Staff member
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Messages
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kitand96

Premium Member
Joined
Jun 7, 2013
Messages
9
Location
Brooklyn, NY
Hi Rick,

It's pretty tight in that space where the relay plugs in. I touched one lead to each pins and touched the other lead to the compressor surface closest to the pins. Would that suffice? I have the start device above. I ordered it as soon as the tech left my house because he brought a flimsy looking relay. My problem is that the OEM start relay above has a connection that is no longer available to me because the first technician cut the wire in the refrigerator in order to attach the 3-in-1. How do I proceed?
 

rickgburton

Appliance Tech - Moderator
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Messages
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Location
Murray, Utah 84107, United States
The two connectors on the start device are just spade connectors. One might be smaller than the other one or they could be the same size. Take the start device with you to Radio Shack so you get the right size spade connectors and then crimp them onto the the two wires he cut. It doesn't matter which wire goes where.
 

kitand96

Premium Member
Joined
Jun 7, 2013
Messages
9
Location
Brooklyn, NY
Hi Rick,

The guy at Radio Shack was no help. He insisted that the spade connectors that they have are not meant for refrigerators, just audio and video components. I bought them anyway and went over to the nearby Home Depot and the guy there told me what I bought was fine. However, since I could not open the packages, I had to buy a few of them. I bought one pack, 16-14 gauge with 3/16" insulated, 3/16" non-insulated, 1/4" insulated and 1/4" non-insulated. I also bought a pack that was 22-16 gauge, all insulated with 1/4", 3/16" and 7/64". Any preference?
 

rickgburton

Appliance Tech - Moderator
Staff member
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Messages
33,999
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Whatever works my friend! I always use the high temperature solderless connectors. The insulated connectors get in the way of each other when the wires are close together. Just make sure on solderless connectors you get a good tight crimp. These are the ones I use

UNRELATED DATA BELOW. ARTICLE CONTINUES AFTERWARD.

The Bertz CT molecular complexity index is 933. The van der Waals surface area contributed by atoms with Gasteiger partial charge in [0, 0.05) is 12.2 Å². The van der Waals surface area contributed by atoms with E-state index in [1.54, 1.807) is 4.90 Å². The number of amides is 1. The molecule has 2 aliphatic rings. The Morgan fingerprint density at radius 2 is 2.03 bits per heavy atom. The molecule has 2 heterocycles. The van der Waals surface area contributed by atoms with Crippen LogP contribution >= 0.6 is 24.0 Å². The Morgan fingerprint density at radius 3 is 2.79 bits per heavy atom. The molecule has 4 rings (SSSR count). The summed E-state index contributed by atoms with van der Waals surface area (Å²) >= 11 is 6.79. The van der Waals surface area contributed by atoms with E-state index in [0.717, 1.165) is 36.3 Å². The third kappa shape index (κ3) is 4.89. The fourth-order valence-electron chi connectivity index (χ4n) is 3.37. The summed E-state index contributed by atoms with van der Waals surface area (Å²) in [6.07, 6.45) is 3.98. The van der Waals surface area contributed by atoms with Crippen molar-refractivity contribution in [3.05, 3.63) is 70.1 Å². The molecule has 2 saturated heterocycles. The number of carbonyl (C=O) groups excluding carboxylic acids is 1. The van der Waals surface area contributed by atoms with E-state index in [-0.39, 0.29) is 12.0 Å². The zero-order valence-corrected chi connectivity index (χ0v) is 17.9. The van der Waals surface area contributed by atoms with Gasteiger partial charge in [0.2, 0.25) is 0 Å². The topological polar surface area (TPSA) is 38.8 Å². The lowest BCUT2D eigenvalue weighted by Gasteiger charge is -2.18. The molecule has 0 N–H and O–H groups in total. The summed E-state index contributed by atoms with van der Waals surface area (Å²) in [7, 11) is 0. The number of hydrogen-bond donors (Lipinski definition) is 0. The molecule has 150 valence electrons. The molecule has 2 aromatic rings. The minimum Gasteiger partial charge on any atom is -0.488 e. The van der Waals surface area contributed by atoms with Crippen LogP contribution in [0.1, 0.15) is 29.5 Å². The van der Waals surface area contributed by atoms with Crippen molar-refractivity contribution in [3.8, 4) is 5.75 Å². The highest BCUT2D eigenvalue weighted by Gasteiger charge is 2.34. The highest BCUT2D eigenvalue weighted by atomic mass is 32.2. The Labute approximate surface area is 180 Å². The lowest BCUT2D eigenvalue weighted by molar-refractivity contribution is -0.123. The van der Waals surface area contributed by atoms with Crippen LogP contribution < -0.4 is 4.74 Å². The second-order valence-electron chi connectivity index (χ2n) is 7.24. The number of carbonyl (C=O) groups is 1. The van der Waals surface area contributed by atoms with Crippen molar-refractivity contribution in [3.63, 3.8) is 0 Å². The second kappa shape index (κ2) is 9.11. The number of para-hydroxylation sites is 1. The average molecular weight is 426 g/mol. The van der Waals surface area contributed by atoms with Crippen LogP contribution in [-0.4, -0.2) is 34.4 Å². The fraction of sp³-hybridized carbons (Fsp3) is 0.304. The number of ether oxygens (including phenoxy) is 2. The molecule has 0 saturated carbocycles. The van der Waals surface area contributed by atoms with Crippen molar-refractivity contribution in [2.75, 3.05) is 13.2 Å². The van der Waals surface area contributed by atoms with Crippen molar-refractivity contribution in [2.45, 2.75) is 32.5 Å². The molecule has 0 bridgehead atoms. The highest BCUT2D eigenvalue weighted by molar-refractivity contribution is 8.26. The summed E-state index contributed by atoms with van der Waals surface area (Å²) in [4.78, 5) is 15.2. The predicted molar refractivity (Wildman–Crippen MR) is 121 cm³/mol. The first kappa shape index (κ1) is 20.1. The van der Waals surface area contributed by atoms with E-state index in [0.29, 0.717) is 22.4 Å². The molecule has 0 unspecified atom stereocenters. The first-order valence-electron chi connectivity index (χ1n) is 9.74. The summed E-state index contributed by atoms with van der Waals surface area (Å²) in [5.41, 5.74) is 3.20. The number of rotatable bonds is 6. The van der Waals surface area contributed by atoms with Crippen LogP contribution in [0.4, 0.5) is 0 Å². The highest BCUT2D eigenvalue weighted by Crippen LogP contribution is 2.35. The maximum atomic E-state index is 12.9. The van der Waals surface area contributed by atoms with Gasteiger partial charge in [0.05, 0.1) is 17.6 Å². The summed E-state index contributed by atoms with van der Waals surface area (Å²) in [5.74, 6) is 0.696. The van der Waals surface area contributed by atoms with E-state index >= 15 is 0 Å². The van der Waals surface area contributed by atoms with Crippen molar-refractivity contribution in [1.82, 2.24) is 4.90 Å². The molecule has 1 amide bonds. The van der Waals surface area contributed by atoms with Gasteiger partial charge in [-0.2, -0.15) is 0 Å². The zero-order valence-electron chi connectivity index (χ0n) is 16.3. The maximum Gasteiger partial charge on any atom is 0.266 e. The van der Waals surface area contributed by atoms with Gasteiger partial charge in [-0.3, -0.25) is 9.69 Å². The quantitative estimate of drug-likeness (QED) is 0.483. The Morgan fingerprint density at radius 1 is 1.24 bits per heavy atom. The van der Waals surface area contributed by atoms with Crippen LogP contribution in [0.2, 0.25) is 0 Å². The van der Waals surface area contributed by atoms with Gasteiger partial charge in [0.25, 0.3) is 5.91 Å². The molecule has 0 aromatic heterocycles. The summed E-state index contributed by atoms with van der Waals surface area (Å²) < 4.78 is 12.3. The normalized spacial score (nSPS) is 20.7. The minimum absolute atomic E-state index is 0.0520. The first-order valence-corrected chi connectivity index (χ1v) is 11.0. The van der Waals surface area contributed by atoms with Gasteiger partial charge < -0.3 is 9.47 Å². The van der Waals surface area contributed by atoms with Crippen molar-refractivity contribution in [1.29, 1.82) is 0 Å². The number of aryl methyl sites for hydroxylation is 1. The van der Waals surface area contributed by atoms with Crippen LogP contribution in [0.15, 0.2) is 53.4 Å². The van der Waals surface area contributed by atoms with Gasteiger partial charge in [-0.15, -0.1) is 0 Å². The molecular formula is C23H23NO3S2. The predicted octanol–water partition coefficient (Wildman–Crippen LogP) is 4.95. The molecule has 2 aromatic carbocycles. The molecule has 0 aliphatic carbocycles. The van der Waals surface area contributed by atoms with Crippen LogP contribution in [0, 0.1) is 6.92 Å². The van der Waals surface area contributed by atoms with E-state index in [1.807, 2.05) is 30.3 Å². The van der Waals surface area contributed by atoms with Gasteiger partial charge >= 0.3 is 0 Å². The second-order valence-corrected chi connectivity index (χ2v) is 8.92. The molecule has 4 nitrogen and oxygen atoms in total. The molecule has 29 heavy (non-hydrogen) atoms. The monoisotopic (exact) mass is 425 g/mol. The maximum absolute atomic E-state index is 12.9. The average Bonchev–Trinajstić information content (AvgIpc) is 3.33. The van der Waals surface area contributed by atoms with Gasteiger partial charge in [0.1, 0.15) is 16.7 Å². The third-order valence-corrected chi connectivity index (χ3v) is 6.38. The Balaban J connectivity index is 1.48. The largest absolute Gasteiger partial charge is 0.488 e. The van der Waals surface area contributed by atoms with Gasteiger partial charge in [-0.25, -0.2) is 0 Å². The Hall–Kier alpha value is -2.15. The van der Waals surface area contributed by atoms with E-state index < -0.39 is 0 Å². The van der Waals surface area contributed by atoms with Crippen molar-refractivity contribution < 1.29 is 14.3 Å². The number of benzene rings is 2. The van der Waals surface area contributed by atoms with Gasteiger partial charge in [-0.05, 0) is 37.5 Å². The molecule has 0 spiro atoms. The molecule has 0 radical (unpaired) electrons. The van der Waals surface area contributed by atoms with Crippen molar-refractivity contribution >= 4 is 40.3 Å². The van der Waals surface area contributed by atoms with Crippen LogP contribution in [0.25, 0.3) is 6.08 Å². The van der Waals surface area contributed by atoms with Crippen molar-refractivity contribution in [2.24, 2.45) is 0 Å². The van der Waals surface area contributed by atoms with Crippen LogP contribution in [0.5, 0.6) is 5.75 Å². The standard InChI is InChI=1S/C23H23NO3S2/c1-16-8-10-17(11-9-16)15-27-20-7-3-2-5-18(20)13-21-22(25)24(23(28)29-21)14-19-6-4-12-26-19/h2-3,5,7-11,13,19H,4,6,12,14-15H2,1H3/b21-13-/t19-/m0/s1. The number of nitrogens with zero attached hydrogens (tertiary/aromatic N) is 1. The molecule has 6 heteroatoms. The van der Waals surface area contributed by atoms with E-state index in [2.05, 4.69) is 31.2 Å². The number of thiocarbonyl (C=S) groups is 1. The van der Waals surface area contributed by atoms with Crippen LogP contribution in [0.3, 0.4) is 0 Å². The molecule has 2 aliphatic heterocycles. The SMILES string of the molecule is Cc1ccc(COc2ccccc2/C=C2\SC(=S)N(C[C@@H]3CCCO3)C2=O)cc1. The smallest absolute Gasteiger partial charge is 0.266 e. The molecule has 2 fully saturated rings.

Terminal Ends.jpeg
 

rickgburton

Appliance Tech - Moderator
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Messages
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It should start right up (some control boards have a 30 second delay built in) but shouldn't get warm for a while, maybe 30-40 minutes.
 

kitand96

Premium Member
Joined
Jun 7, 2013
Messages
9
Location
Brooklyn, NY
Hi Rick,

Well, I got the relay in. Turned the fridge on, but did not wait 30 - 40 minutes. I couldn't tell if the compressor kicked on and I heard the relay clicking every minute or so. Is it doomed? :(
 

kitand96

Premium Member
Joined
Jun 7, 2013
Messages
9
Location
Brooklyn, NY
Hi Rick,

Thank you again for all your help. Since I am buying a new fridge, is there a brand that you recommend or any that I should stay away from? I am looking at the french door models with exterior water and ice dispenser as that would work better in my kitchen configuration. Thanks!
 

rickgburton

Appliance Tech - Moderator
Staff member
Joined
Jul 11, 2006
Messages
33,999
Location
Murray, Utah 84107, United States
Stay away from LG and Samsung. Other than that find the features you like and shop brands for price. I personally like Whirlpool.
 

Berrylou

Member
Joined
Mar 11, 2019
Messages
1
Location
New Mexico
I am having a similar problem. My fridge and freezer will not chill lower than 48 degrees. I cleaned all the coils. The fan works. The compressor is hot to touch. I saw advice to disconnect the relay and shake, and if it rattled it’s bad. It didn’t. I haven’t used the ohmmeter yet. Because the compressor is hot I’m assuming the relay is working and the compressor is bad. Am I thinking correctly? Thanks for your help